Regulatory mechanisms in bacterial toxin-antitoxin modules

Project Details

Description

Proteins are small nanomachines that carry out almost all tasks within a living cell: catalyzing enzymatic reactions, acting as pumps or motors, regulating gene expression, ... The biochemical activities of proteins are regulated at different levels: transcription, via post-translational modifications, product inhibition and allosteric effectors and via differential proteolytic degradation. Understanding these different regulatory mechanisms is crucial in order to comprehend how the mixture of proteins in a living cell makes an interacting network that can respond to external and internal stimuli. Removal of this level of complexity will result in chaos and cell death. In this project I propose to study, by combining different methods in structural biology and biophysics, bacterial toxin-antitoxin (TA) modules as model systems to unravel molecular aspects of protein-protein interactions and regulation of protein activities. TA modules are stress response elements that form small self-regulating circuits and are ideal subjects to study protein regulatory mechanisms and protein-protein interactions. Their mutual interactions often contain one or more allosteric components and intrinsic disorder and protein dynamics in general play an important role in their functional mechanisms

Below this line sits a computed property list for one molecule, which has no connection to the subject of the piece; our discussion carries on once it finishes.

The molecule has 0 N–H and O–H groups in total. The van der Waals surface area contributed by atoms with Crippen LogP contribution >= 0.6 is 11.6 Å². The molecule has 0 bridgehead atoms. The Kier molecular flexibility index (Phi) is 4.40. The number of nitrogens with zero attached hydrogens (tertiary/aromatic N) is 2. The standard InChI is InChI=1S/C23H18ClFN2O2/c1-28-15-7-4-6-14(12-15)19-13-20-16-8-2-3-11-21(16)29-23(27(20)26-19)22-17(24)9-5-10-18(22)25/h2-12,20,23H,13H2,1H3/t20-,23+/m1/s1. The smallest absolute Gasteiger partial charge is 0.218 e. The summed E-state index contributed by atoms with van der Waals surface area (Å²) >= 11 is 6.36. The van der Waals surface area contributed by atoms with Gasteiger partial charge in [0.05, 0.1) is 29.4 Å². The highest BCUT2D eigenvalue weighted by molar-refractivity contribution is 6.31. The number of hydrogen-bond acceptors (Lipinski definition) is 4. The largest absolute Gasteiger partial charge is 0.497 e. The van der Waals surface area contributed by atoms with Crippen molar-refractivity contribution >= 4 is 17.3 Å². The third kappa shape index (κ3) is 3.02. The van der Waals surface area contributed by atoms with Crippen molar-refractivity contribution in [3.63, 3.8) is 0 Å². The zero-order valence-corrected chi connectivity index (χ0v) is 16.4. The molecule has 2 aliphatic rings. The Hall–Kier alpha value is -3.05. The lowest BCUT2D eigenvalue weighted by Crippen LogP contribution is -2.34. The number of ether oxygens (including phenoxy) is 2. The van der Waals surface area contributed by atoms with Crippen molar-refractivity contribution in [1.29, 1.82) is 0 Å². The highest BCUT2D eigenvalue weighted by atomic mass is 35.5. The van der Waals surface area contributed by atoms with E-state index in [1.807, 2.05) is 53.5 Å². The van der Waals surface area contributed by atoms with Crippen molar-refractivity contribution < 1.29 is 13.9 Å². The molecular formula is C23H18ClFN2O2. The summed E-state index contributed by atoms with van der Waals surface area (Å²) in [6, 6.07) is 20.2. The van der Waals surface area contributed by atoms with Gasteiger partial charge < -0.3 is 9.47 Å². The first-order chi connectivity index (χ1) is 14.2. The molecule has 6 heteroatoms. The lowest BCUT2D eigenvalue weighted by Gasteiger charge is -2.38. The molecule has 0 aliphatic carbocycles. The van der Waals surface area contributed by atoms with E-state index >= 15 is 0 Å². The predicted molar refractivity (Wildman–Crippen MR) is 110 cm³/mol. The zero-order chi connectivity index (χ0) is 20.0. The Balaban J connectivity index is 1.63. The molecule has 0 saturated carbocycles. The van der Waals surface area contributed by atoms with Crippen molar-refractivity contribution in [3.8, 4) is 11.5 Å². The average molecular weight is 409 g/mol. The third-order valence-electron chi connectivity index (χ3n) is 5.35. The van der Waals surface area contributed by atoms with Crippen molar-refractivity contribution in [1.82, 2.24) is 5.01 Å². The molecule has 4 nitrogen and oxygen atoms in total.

AcronymFWOAL756
StatusFinished
Effective start/end date1/01/1531/12/18

Flemish discipline codes

  • Bacteriology

Keywords

  • Applied Biology